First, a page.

Surgical Menopause Linked to Steeper Cognitive Decline

surgerical-menopauseA study presented at the American Academy of Neurology’s 65th annual meeting studied the effects of early surgical menopause on cognitive function. Results show that early surgical menopause leads to a steeper cognitive decline than natural menopause.

The study analyzed 1884 women. Of the women studied, one third had undergone surgical menopause. Surgical menopause is classified as the removal of a woman’s ovaries before she has reached menopause.

The average age of the subjects was 78 years, and their cognitive function was tested annually. Episodic, semantic, and working memory were evaluated, along with visuospatial ability and perceptual speed. Researchers also collected data on each subject’s use and extent of hormone replacement therapy.

The authors wrote that analysis of the results showed that, “women who were younger at the time of surgical menopause have a more rapid rate (steeper slope) of cognitive decline than women who were older at the time of surgery or than women undergoing natural menopause.” Early surgical menopause affected semantic and episodic memory the most.

Hormone replacement therapy (HRT) was found to slow the decrease in cognitive decline if initiated within the “window of opportunity”, or within 5 years after oophorectomy, and maintained for 10 years.

These results raise questions about the possible benefits of HRT and if it should be prescribed to those who undergo early surgical menopause. HRT has been found to be neutral or harmful to women who begin treatment in their 60s. This study suggests that if started within the window of opportunity, HRT can slow cognitive decline. However, HRT poses other health risks, including an increased risk of breast cancer. Therefore, all risks and benefits of HRT should be taken into account before it is prescribed.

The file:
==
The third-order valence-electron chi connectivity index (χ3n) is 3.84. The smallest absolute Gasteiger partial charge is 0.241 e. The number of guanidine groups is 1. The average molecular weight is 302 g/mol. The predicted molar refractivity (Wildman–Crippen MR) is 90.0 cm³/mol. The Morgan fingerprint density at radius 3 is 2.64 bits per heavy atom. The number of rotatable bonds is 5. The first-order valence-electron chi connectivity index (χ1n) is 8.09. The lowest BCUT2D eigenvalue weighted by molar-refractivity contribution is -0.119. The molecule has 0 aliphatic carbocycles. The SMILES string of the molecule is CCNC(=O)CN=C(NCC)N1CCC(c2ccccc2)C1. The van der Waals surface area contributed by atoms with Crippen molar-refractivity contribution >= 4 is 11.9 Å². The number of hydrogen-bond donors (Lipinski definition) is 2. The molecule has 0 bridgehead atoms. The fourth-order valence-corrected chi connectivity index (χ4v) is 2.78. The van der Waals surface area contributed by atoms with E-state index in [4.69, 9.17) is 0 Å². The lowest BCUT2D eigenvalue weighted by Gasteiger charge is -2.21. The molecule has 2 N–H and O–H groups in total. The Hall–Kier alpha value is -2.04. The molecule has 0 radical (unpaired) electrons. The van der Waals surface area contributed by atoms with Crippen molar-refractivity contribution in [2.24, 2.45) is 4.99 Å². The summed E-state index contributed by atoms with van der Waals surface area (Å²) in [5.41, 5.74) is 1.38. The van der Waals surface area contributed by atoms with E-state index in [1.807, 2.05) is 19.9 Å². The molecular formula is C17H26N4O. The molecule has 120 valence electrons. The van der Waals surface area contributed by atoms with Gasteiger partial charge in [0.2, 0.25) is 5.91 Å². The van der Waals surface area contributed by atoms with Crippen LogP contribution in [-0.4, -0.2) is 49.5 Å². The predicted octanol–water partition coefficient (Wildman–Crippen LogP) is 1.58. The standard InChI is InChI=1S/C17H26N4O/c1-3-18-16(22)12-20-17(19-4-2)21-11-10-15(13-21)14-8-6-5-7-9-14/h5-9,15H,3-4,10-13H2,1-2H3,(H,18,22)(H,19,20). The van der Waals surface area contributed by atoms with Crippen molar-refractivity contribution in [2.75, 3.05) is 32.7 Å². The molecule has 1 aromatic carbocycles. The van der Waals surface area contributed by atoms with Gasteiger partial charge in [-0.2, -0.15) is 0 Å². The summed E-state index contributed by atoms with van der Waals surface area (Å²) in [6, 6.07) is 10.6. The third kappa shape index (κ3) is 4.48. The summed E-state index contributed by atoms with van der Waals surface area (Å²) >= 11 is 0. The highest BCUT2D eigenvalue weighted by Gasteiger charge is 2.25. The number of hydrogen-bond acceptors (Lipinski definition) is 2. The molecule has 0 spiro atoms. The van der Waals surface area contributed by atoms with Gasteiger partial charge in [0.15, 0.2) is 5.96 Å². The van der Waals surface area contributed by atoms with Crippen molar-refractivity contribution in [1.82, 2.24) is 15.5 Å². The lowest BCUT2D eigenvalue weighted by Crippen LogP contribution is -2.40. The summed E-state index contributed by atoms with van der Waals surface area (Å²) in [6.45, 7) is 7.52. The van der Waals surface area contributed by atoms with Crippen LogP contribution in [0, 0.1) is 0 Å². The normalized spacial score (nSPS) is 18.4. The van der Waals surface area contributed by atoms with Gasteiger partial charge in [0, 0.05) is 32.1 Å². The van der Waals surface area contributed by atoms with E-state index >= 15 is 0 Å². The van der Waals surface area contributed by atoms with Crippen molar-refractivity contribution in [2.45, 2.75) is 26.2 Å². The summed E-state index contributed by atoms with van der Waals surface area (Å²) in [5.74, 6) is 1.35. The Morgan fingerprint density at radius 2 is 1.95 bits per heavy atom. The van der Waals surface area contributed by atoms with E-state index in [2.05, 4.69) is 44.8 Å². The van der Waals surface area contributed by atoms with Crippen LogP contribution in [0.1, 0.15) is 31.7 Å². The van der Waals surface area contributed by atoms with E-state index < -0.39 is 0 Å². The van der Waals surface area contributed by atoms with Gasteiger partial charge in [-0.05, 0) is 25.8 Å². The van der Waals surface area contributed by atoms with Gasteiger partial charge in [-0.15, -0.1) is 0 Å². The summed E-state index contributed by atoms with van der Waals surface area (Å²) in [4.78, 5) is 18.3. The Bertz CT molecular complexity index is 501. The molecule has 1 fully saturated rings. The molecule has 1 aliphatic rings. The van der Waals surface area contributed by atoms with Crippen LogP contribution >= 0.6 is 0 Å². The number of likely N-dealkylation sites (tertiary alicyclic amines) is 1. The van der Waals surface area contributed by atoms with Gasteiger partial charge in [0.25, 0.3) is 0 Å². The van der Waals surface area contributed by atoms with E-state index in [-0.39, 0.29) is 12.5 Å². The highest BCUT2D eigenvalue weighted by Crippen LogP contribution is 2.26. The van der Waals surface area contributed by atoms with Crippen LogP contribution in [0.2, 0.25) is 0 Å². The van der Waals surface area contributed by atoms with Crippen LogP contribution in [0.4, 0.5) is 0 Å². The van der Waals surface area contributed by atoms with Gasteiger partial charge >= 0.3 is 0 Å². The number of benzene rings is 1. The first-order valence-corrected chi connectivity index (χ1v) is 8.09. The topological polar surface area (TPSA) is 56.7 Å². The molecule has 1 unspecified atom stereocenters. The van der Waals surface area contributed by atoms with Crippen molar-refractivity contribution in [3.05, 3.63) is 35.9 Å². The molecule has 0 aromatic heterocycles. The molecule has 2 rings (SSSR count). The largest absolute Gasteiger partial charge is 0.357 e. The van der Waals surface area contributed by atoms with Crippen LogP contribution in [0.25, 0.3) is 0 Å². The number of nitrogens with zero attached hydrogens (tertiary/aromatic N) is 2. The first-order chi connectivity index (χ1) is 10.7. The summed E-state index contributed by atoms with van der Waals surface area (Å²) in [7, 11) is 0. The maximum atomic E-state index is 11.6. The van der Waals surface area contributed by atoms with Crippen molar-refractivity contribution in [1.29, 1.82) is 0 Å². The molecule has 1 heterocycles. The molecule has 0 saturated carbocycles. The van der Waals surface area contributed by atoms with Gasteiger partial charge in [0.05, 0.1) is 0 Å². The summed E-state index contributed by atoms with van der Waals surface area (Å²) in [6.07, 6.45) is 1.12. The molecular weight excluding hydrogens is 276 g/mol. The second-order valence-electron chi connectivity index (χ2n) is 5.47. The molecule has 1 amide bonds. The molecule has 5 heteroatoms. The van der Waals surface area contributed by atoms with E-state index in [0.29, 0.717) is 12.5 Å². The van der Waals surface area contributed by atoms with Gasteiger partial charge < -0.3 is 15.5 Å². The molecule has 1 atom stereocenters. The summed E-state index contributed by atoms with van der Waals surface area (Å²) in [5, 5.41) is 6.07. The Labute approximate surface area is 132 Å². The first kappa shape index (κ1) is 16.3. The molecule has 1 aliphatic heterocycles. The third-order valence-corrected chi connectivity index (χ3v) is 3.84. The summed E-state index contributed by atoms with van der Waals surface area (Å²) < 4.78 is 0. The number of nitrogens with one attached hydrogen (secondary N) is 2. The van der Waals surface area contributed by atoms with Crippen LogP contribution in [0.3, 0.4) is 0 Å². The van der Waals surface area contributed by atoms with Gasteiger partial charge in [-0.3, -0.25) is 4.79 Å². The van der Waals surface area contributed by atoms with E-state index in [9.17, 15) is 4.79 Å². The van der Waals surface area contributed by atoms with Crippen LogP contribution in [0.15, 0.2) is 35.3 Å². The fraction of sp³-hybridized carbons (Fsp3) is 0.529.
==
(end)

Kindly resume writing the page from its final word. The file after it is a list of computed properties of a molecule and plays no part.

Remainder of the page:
What causes the decline in cognitive function?

Removing the ovaries causes a steep decline in the release of estrogens. Estrogens play multiple roles in cognitive function. “Estrogen affects brain function in several ways; for instance, enhancing synaptic plasticity, which is essential for learning and memory. It also increases formation of neurons in the hippocampus — which is critical for memory formation — and protects against cell death.
Estrogen also helps to dilate blood vessels to increase blood flow to your brain,” writes Kay Uzoma of LiveStrong. Clearly, estrogens have a major role in your brain’s function and activity, so a sudden absence of these hormones can cause cognitive problems.

A decrease in estrogen is also caused by natural menopause. Early surgical menopause, however, is shown to have a stronger affect on cognitive function than natural menopause.  It is believed that when these abrupt changes happen earlier, they have worse effects on a woman’s body.

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